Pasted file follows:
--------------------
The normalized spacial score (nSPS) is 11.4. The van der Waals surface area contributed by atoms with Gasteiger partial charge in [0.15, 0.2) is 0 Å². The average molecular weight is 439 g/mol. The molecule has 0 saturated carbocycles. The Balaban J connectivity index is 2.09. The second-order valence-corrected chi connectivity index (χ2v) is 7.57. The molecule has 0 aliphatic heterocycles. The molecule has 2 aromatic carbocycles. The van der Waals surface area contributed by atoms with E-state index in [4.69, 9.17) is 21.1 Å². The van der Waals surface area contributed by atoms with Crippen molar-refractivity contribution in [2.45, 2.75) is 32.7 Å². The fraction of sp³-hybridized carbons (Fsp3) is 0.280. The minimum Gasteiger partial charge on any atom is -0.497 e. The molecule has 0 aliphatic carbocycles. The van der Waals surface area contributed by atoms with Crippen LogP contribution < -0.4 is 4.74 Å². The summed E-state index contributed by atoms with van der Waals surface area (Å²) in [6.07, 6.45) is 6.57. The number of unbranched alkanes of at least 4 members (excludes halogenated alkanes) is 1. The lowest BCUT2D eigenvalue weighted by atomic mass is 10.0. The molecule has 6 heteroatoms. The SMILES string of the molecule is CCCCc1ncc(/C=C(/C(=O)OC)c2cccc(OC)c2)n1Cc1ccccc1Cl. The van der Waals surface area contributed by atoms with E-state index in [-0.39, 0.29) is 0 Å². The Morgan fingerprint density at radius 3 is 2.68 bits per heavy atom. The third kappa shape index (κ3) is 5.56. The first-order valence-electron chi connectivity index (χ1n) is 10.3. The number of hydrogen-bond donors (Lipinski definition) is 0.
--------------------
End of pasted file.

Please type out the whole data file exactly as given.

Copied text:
The normalized spacial score (nSPS) is 11.4. The van der Waals surface area contributed by atoms with Gasteiger partial charge in [0.15, 0.2) is 0 Å². The average molecular weight is 439 g/mol. The molecule has 0 saturated carbocycles. The Balaban J connectivity index is 2.09. The second-order valence-corrected chi connectivity index (χ2v) is 7.57. The molecule has 0 aliphatic heterocycles. The molecule has 2 aromatic carbocycles. The van der Waals surface area contributed by atoms with E-state index in [4.69, 9.17) is 21.1 Å². The van der Waals surface area contributed by atoms with Crippen molar-refractivity contribution in [2.45, 2.75) is 32.7 Å². The fraction of sp³-hybridized carbons (Fsp3) is 0.280. The minimum Gasteiger partial charge on any atom is -0.497 e. The molecule has 0 aliphatic carbocycles. The van der Waals surface area contributed by atoms with Crippen LogP contribution < -0.4 is 4.74 Å². The summed E-state index contributed by atoms with van der Waals surface area (Å²) in [6.07, 6.45) is 6.57. The number of unbranched alkanes of at least 4 members (excludes halogenated alkanes) is 1. The lowest BCUT2D eigenvalue weighted by atomic mass is 10.0. The molecule has 6 heteroatoms. The SMILES string of the molecule is CCCCc1ncc(/C=C(/C(=O)OC)c2cccc(OC)c2)n1Cc1ccccc1Cl. The van der Waals surface area contributed by atoms with E-state index in [-0.39, 0.29) is 0 Å². The Morgan fingerprint density at radius 3 is 2.68 bits per heavy atom. The third kappa shape index (κ3) is 5.56. The first-order valence-electron chi connectivity index (χ1n) is 10.3. The number of hydrogen-bond donors (Lipinski definition) is 0.